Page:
The government is set to begin deepening of the Kampot International Tourism Port’s waterway and additional improvements “soon” to enable safer access for larger vessels, after the main construction work on the 4.25ha site was completed on June 30, according to Kampot provincial deputy governor Ung Chhay.

The port is located in Chum Kriel village, Chum Kriel commune, Teuk Chhou district about 6km southeast of Kampot town, along the Dang Prek estuary of the Kampot river which flows into Kampot bay.

Chhay attended an October 7 inspection of the project site, led by Minister of Public Works and Transport Sun Chanthol, along with Minister of Economy and Finance Aun Pornmoniroth and Minister of Tourism Thong Khon, the public works ministry confirmed in a statement.

Pornmoniroth recommended the relevant working group enlist private companies to complete the remaining work, and called on the team to address any other lingering issues to ensure that the Kampot International Tourism Port can operate safely and efficiently after its official inauguration.

Chhay told The Post on October 9 that, at present, larger leisure vessels cannot be allowed to enter the rather shallow waters leading to the port’s quay.

However, the working group has been given the green light by the government to conduct a detailed study on the requisite deepening of the channel and associated works, he affirmed.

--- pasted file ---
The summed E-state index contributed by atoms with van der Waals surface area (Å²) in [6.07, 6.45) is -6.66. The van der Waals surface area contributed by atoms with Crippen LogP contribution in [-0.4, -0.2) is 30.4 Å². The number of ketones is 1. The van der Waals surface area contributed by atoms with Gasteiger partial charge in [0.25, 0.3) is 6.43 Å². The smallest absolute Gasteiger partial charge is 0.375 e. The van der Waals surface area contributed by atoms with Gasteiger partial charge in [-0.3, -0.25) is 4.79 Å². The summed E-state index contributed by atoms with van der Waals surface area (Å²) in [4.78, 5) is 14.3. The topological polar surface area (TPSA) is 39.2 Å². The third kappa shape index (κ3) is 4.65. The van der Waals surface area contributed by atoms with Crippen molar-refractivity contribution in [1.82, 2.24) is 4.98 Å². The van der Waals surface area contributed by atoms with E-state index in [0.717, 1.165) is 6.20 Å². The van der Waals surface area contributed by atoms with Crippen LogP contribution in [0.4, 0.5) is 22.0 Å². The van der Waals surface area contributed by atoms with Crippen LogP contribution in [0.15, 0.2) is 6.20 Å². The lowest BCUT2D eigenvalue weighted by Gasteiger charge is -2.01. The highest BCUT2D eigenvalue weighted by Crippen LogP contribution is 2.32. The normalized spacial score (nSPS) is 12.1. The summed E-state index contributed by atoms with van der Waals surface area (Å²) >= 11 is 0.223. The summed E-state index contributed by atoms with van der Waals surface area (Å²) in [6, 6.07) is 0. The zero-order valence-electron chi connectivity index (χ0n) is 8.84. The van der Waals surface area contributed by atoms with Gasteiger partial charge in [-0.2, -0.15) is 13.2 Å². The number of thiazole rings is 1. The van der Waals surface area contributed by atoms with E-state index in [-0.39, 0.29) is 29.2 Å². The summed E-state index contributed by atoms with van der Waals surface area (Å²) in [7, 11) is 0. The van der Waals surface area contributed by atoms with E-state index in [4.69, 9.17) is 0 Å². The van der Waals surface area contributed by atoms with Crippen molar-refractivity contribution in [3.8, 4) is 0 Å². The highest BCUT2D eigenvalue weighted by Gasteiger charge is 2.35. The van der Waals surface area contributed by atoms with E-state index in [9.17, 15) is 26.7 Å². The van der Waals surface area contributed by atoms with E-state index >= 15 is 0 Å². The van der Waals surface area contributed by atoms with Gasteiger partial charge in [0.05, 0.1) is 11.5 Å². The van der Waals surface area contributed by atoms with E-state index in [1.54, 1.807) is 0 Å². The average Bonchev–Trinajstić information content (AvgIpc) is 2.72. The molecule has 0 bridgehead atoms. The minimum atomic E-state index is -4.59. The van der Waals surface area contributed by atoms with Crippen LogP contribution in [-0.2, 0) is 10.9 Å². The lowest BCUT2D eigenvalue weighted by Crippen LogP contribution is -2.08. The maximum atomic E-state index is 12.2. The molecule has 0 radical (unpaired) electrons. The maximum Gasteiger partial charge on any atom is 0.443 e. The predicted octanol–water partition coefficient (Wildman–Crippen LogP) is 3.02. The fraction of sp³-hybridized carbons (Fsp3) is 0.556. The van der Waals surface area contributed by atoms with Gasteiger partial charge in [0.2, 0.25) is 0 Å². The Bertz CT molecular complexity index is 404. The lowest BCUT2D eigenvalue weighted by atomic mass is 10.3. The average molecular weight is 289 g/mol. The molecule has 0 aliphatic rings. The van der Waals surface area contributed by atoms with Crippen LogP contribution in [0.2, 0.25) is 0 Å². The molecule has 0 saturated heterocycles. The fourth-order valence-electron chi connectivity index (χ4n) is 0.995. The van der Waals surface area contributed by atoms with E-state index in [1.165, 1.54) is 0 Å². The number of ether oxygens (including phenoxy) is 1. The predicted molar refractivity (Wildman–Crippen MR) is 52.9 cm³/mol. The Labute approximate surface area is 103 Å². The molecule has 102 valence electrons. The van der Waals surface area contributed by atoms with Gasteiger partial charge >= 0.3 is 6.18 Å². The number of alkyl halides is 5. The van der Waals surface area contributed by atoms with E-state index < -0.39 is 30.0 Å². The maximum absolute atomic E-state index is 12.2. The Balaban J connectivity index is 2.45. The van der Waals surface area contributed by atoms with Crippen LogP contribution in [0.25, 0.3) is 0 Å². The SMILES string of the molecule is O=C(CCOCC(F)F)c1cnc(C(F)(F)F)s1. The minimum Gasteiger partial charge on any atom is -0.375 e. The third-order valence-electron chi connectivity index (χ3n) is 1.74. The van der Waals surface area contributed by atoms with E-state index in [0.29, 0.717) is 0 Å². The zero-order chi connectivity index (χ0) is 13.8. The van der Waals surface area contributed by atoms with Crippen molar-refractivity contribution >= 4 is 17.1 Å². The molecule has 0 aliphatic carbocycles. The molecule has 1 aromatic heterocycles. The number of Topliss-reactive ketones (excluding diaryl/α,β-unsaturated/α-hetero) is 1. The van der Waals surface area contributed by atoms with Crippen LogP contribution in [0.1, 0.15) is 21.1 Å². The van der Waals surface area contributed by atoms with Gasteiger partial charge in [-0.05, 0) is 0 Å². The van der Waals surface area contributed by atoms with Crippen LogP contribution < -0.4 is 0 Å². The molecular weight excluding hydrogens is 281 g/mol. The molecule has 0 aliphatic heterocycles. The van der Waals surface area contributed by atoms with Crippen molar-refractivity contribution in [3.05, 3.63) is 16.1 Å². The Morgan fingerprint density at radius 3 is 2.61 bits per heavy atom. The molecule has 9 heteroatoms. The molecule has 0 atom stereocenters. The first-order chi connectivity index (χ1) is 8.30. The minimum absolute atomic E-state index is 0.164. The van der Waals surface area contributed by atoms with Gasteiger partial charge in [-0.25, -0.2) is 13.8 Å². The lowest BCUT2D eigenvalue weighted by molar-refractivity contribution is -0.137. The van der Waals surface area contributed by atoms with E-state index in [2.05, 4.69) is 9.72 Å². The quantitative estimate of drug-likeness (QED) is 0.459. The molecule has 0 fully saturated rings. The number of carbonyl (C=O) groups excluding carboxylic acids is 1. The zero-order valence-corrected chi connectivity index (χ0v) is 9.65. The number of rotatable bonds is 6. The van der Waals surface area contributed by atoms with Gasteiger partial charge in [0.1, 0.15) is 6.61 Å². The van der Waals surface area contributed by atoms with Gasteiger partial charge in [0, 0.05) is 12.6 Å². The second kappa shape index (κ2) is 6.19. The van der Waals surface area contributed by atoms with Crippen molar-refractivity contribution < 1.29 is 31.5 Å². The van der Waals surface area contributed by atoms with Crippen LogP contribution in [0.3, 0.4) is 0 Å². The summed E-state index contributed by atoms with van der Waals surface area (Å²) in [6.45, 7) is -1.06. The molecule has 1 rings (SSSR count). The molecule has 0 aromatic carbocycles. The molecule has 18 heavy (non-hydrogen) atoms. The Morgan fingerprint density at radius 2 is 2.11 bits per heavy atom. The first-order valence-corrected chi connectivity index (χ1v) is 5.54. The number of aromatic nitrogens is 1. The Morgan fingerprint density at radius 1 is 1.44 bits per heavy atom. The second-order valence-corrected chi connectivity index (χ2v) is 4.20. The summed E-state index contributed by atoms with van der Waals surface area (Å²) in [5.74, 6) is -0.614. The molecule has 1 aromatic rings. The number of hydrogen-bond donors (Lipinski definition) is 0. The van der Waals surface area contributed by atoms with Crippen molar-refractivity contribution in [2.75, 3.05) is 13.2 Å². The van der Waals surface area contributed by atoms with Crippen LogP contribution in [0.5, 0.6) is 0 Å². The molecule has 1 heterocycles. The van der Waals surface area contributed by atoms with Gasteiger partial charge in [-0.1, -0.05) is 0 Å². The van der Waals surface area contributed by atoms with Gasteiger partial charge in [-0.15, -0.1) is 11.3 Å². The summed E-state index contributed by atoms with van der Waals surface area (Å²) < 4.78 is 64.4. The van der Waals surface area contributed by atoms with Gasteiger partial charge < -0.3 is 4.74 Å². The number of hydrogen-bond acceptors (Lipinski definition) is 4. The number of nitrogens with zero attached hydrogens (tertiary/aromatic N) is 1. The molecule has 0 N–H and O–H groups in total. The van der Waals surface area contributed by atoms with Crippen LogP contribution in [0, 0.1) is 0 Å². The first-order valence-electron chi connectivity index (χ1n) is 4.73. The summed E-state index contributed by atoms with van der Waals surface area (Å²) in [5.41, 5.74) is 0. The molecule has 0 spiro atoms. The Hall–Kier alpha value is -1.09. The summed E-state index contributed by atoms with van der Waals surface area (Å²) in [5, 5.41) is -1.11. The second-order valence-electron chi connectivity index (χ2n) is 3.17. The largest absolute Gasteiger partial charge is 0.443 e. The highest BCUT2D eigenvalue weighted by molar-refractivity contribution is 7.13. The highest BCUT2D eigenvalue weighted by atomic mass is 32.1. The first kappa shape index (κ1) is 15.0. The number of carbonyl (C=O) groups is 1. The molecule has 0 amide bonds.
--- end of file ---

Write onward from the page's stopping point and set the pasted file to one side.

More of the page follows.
Although unable to provide a specific timeframe, he voiced hope that the project would begin soon, reflecting on the tourism and economic value that the port could bring for Kampot province and elsewhere in the Kingdom.

Cambodia Association of Travel Agents adviser Ho Vandy remarked that the private sector has been lobbying for an international port primarily tailored towards tourism – as opposed to freight – since at least 2008, amid a continuous uptrend in the shipping industry, prior to Covid-19.

He argued that tourism-oriented ports generate considerable revenues for locals as well as state coffers and provide a host of other economic benefits, while often making certain tasks easier for the authorities than their multi-purpose counterparts, including managing tourist flows and communicating information.

The public works ministry regards the port as an international gateway into Cambodia for national and international travellers arriving from not only regional countries, but also further destinations, according to the statement.

The Kampot International Tourism Port broke ground on August 8, 2018 and was built at a cost of $9.27 million, co-financed by the Asian Development Bank and the government, the statement added. The site is located at GPS coordinates 10.569N, 104.221E.